versity Summer Session.
. Faculty men who are doing re-
search or are interested in special
fields of work will speak in several
of the lectures, while a long series
will be sponsored by the Institute of
Far Eastern Studies and other groups
participating in the Session. The
lectures will be at 4:30 p.m. in the
Main Auditorium of the Horace H.
Rackhai School of Graduate Studies
on every Tuesday, Wednesday and
Thursday, and on most Mondays and
Fridays.
Prof. Roy W. Sellars of the philos-
ophyldepartment will open the series
on Monday, June 27, speaking on
"Conflicting Social Philosophies."
Among four other lectures to be given
during the first week, William W.
Bishop, Librarian of. the University,
will discuss "The Conflict Between
Printed Books and Manuscripts in
the Fifteenth Century," and Dr. He-
ber Curtis. chairman of the depart-
ment of astronomy, will give an il-
ROTC Team Takes
1-eatst I ifrle i 1
The ROTC Rifle Team won the
Hearst National Rifle Contest for the
Sixth Corps Area, it was officially an-
nounced by the Chief of Infantry
of the United States Army.
Hudson Dunks won the individual
championship for the senior class in
this area.
Two teams were entered by the
University, placing first and second.
They competed with schools through-,
out Illinois, Wisconsin and Mich-

lustrated astronomical lecture.
Prof. Douglas Bush of Harvard
University will speak on "Modern
Tendencies of the Renaissance," and
Dr. Herbert Emerson of the School
of Medicine will discuss "Rabies," il-
lustrating his talk with motion pic-
tures in lectures to be given later in
the summer. The series will be con-
cluded with a talk on "The University
of Michigan Excavations in Egypt,"
by Prof. Enoch Peterson of the de-
partment of archaeology.
Four visiting professors speaking
on problems of the contemporary
Far East will appear in the schedule
of 12 lectures which will be given
regularly as part of the series under
the auspices of the Institute of Far-
Eastern Studies. These lectures will
be announced at the commencement
of the Session. Other lectures will
include four talks on popular phases
of the subject of linguistics, to be
given by visiting professors under the
auspices of the Linguistic Institute,
and four lectures in conjunction with
the Graduate Conference on Studies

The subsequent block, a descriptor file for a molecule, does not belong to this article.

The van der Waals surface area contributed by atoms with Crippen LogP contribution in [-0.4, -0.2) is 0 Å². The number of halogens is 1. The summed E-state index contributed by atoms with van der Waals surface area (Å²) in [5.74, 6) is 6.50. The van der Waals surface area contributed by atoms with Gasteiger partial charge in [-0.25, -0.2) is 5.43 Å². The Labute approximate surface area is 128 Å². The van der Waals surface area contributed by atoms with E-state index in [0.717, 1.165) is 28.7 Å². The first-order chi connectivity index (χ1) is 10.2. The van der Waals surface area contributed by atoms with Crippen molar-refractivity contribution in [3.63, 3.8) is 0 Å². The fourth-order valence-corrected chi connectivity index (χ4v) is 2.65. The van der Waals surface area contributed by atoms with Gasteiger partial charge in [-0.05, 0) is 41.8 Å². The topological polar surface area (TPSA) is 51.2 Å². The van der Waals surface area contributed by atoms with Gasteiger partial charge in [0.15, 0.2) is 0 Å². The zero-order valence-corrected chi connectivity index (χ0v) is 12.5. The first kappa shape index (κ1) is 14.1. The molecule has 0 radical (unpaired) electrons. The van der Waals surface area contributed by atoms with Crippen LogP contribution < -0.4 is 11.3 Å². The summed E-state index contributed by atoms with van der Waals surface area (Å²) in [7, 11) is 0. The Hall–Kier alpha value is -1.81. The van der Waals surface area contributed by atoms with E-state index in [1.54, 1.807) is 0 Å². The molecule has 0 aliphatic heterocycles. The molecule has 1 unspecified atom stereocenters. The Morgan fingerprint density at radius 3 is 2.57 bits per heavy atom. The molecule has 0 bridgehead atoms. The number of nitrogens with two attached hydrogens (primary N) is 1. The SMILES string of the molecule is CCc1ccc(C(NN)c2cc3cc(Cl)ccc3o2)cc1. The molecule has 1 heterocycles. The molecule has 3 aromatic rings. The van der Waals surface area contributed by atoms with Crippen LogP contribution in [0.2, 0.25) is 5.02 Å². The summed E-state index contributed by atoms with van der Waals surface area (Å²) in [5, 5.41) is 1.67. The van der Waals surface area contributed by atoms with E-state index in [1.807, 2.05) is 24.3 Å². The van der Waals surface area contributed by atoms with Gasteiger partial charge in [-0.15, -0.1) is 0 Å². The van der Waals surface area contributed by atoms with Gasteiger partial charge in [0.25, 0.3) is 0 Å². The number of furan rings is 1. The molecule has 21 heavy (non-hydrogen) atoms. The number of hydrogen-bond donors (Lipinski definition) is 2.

in the Renaissance.
Prof. Bennett Attends
Architect's Meeting
Prof. Wells I. Bennett, dean of the
College of Architecture, is in New
Orleans attending the annual meet-
ing of the Association of Collegiate
Schools of Architecture.
This meeting will be followed by
the national convention of the Amer-
ican Institute of Architects. Prof.
Emil Lorch, also of the architecture
school, is a member of the Institute
committee on state and national reg-
istration of architects.
,.es9;tiof, na d TiketsH re.. No Extra Charoe
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, u'i riz4 I - licensed - Ponded. Since 1917
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A3ENCY Tours, Cruises & Tourist Cam's
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SRA Book Society
Will Discuss Peace
Constructive action for peace will
be discussed at a meeting of the
Student Religious Association Book
Group at 4:15 p.m. today in the Lane
Hall Library. The discussion will
follow a review of Mary Hoxie Jones'
"Swords Into Plowshares" by Emily
Morgan, '38.
This book deals with the work of
the American Friends' Service Com-
mittee from 1917 to 1937. The Com-
mittee wr organized during the
World War to carry on social work
and provide alternative service for
conscientious objectors.
Since the war this organization has
worked in areas of social change
and conflict, to bring about peaceful
solution of problems arising there.
Th.e author of "Swords Into Plow-
shares" is the daughter of Rufus M.
Jones, well known religious and so-
cial worker.

Read The Daily Classified1 6-